Almost every year in this decade, the Cardinals have stood logic on its head. This is a team that had the best full-season record in the NL East in '81, yet never made the playoffs -- you can look it up. When these guys are expected to fail, they win the World Series ('82) or come within one out of doing it ('85). But when they're expected to win, they lose. Both of their '80s pennants have been followed by 79-83 seasons.

Don't ask Herzog, the man who deals the Cards, what's going on. He's as bamboozled as the rest. In 1985, his bullpen wasn't supposed to survive the loss of Bruce Sutter, so the Cardinals didn't blow a ninth-inning lead all year until the sixth game of the Series. In 1986, with Joaquin Andujar traded, Cardinals starters were suspect, so they came through dandy (3.37 team ERA), but the hitting took a hike. Big deal. In 1987, it figured the Cardinals wouldn't hit enough to carry their respectable pitching. A lot we know. For the moment, the Cardinals' lineup looks like one of the best of its type in history.

Write out that lineup card, White Rat. Vince Coleman (.290 through Thursday) has 50 steals. Ozzie Smith (.288), who can bunt and steal, is taking so many pitches for Coleman he's on a 100-walk pace. Herr is back where he belongs -- at .300. Jack Clark, who missed 97 games last year (thus turning the Cardinals offense into a bunch of 97-pound weaklings without an enforcer), is off to a season-of-legend start. He has 23 homers and 71 RBI in 74 games -- a 50-homer, 150-RBI pace. Yet he says he's striking out too much (74 times) and has not hit his stride.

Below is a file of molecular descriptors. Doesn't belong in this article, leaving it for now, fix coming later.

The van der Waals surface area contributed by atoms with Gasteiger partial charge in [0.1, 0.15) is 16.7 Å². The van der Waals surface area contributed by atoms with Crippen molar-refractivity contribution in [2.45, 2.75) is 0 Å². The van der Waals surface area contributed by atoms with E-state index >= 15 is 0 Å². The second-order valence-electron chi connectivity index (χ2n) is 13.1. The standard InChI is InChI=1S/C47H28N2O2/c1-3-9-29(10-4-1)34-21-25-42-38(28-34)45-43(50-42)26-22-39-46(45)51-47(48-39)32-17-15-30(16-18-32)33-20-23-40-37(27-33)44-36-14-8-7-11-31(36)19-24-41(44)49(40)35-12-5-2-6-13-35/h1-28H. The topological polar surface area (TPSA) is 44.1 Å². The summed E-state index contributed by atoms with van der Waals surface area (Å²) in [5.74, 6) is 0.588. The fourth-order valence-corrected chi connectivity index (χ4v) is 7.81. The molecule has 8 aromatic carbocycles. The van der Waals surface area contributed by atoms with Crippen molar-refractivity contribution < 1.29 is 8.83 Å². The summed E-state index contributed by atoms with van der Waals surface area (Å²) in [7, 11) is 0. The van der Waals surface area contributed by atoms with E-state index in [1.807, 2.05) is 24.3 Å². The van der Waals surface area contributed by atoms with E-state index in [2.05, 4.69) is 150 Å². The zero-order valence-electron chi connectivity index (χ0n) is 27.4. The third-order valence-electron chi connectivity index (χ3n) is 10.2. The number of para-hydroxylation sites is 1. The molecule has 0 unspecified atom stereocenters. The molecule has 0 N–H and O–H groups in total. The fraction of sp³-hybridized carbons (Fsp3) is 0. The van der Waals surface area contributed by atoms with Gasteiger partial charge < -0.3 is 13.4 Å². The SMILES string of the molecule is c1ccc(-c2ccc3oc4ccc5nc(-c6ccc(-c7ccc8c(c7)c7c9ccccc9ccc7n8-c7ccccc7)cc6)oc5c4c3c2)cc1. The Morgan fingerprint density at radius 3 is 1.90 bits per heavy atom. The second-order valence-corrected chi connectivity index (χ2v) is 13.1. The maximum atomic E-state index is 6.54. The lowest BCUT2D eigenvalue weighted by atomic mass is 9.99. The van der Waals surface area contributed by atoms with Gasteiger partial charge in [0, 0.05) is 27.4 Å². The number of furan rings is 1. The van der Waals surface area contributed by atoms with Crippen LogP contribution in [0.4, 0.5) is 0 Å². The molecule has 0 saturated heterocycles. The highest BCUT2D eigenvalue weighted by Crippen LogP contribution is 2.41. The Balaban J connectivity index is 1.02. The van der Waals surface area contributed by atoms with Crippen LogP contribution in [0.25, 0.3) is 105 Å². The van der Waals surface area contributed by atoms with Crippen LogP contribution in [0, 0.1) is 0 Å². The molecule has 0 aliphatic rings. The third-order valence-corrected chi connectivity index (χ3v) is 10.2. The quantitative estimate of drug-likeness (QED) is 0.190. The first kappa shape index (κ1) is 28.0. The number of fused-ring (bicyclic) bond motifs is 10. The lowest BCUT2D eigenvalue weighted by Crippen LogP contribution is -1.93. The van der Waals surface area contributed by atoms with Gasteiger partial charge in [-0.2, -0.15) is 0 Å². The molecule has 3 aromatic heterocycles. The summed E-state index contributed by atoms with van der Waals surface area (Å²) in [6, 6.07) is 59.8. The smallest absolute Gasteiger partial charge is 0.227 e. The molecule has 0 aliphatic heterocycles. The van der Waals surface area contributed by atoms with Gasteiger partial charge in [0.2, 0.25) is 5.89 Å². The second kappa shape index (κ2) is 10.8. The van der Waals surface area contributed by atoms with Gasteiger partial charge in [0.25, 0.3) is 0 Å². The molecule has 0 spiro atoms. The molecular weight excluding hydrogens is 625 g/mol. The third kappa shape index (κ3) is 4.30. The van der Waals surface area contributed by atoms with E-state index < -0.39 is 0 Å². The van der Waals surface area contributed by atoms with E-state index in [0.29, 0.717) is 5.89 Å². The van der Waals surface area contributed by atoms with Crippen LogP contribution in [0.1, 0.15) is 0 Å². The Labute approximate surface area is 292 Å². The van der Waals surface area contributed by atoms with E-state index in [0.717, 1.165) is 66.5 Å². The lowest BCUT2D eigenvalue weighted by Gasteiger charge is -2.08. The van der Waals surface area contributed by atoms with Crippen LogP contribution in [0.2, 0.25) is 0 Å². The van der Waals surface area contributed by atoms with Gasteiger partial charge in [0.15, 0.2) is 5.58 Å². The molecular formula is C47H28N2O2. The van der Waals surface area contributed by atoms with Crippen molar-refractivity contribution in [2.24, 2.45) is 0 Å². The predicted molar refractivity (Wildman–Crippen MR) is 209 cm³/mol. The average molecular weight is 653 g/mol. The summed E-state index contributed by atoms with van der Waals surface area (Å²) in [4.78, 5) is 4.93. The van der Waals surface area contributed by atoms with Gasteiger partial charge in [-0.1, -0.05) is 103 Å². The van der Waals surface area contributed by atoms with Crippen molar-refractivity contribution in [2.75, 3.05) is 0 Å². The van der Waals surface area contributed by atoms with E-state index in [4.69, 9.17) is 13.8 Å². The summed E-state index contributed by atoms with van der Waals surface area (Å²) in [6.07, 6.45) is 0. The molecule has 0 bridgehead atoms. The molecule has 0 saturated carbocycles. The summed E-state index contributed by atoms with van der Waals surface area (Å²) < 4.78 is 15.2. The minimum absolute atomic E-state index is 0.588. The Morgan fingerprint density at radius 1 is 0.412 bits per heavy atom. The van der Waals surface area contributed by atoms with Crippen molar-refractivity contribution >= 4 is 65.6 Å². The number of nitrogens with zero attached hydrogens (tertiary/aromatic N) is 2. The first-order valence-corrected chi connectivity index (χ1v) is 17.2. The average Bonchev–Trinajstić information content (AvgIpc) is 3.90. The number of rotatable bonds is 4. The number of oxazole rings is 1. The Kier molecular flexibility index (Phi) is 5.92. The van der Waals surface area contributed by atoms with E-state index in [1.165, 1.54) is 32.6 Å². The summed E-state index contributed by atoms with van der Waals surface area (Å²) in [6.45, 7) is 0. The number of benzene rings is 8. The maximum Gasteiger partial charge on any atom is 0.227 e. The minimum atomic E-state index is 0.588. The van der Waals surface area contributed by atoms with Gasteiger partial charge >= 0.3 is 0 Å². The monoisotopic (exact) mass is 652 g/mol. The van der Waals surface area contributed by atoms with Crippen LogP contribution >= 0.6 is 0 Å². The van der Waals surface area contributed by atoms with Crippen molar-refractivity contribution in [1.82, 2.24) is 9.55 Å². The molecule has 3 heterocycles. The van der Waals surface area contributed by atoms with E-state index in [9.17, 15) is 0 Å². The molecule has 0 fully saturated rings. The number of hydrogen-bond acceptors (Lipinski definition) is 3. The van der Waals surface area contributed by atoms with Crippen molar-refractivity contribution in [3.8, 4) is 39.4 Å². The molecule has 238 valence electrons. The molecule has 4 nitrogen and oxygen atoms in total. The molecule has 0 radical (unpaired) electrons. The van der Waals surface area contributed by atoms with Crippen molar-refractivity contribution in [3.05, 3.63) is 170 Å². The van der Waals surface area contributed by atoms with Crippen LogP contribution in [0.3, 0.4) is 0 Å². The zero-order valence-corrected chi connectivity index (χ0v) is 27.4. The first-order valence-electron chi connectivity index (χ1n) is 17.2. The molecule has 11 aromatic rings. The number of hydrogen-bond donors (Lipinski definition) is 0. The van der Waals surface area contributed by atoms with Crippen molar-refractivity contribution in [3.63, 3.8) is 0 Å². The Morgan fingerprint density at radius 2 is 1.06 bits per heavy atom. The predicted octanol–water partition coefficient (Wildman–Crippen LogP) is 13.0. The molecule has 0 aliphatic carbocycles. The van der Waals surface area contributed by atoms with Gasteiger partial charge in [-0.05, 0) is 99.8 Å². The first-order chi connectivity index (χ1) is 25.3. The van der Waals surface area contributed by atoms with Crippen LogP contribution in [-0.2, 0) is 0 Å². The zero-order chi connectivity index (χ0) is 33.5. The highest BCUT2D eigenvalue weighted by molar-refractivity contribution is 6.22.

The dynamite doesn't stop there. Willie McGee, NL most valuable player in '85 and least valuable player during a much-injured '86, is hitting .292 with 120-RBI potential. Small, round Terry Pendleton is batting .312 and has been kicked out of the team's Punch-and-Judy club for his five homers -- that's a bunch for a Cardinal. The right field platoon of fleet Curt Ford (.331) and versatile Jose Oquendo, who's hitting .321 while subbing for the lame at every position except pitcher and catcher, is giving ridiculously good production. Pena's back (.275) and packs the game's best arm behind the plate; trading Andy Van Slyke for him over the winter looks smart.

The team batting average is .286 and starters Coleman, Herr, McGee, Oquendo, Pendleton and Smith are switch-hitters. Tell somebody that in 50 years and they'll never believe it. Plenty of teams have none. Two is a ton. Six, all legitimate hitters, is inconceivable. When Clark started taking swings left-handed in batting practice this week, Herzog exploded, "Oh, no, not you, too."

When posterity is told that every Cardinals player, except perhaps Clark, is a possible Gold Glove defender, that may be hard to swallow, too. But it's true. Bloops and grounders are futile against St. Louis. Either hit a rocket or take a right turn at first base.